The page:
Jane Anna Gordon is Professor of Political Science with affiliations in American Studies, El Instituto, Global Affairs, Philosophy, and Women’s, Gender, and Sexuality Studies.
She is a specialist in political theory, with a focus on modern and contemporary political theory, Africana political thought, theories of enslavement, political theories of education, and methodologies in the social sciences.
Gordon is, most recently, author of Statelessness and Contemporary Enslavement (Routledge 2020) and Creolizing Political Theory: Reading Rousseau through Frantz Fanon (Fordham University Press 2014) and co-editor (with Drucilla Cornell) of Creolizing Rosa Luxemburg (Rowman and Littlefield 2021) and (with Cyrus E. Zirakzadeh) of The Politics of Richard Wright: Perspectives on Resistance (University Press of Kentucky 2019).
She is also author of Why They Couldn’t Wait: A Critique of the Black-Jewish Conflict over Community Control in Ocean Hill-Brownsville (RoutledgeFalmer 2001), which was listed by the Gotham Gazette as one of the four best recent books on civil rights and co-author of Of Divine Warning: Reading Disaster in the Modern Age (Routledge 2009). With Lewis R. Gordon, Aaron Kamugisha, and Neil Roberts, she edited Journeys in Caribbean Thought: The Paget Henry Reader (Rowman and Littlefield International 2016); with Neil Roberts, she edited Creolizing Rousseau (Rowman and Littlefield International 2015); and with Lewis R. Gordon, she edited The Companion to African American Studies (Blackwell Publishers 2006), which was the NetLibrary Book of the Month in February 2007, and Not Only the Master’s Tools: African-American Studies in Theory and Practice (Routledge 2006).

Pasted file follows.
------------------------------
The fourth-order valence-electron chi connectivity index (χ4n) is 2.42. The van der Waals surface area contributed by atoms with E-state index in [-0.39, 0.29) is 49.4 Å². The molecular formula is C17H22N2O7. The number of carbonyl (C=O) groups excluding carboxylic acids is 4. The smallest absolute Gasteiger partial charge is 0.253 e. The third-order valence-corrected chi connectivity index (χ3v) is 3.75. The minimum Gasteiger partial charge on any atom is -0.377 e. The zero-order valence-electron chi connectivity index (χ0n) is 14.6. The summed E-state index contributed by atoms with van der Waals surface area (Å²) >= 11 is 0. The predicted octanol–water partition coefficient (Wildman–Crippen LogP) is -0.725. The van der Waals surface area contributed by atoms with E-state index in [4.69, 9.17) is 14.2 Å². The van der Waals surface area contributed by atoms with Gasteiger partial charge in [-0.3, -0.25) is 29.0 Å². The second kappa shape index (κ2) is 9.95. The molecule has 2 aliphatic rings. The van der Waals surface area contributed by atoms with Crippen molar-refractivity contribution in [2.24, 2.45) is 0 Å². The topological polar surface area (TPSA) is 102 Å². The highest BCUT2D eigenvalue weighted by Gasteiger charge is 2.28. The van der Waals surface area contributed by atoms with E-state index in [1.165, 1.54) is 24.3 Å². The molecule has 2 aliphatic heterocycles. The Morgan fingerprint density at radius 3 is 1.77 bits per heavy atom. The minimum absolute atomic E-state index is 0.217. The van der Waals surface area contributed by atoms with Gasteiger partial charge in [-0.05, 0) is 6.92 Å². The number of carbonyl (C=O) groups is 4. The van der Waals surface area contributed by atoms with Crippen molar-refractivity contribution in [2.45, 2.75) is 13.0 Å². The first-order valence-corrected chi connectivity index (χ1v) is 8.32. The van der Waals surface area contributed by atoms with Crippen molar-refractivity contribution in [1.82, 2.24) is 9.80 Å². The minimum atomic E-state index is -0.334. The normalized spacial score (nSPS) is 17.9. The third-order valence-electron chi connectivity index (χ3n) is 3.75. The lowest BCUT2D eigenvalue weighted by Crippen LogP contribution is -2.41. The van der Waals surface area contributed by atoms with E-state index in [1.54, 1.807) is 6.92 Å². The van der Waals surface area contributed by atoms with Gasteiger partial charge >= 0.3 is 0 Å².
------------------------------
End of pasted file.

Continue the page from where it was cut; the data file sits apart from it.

President of the Caribbean Philosophical Association (CPA) from 2014-2016, she continues to direct the CPA Summer School and to co-edit the Creolizing the Canon and Global Critical Caribbean Thought book series. With Lewis R. Gordon, she edits the new, open-access journal,
Philosophy and Global Affairs.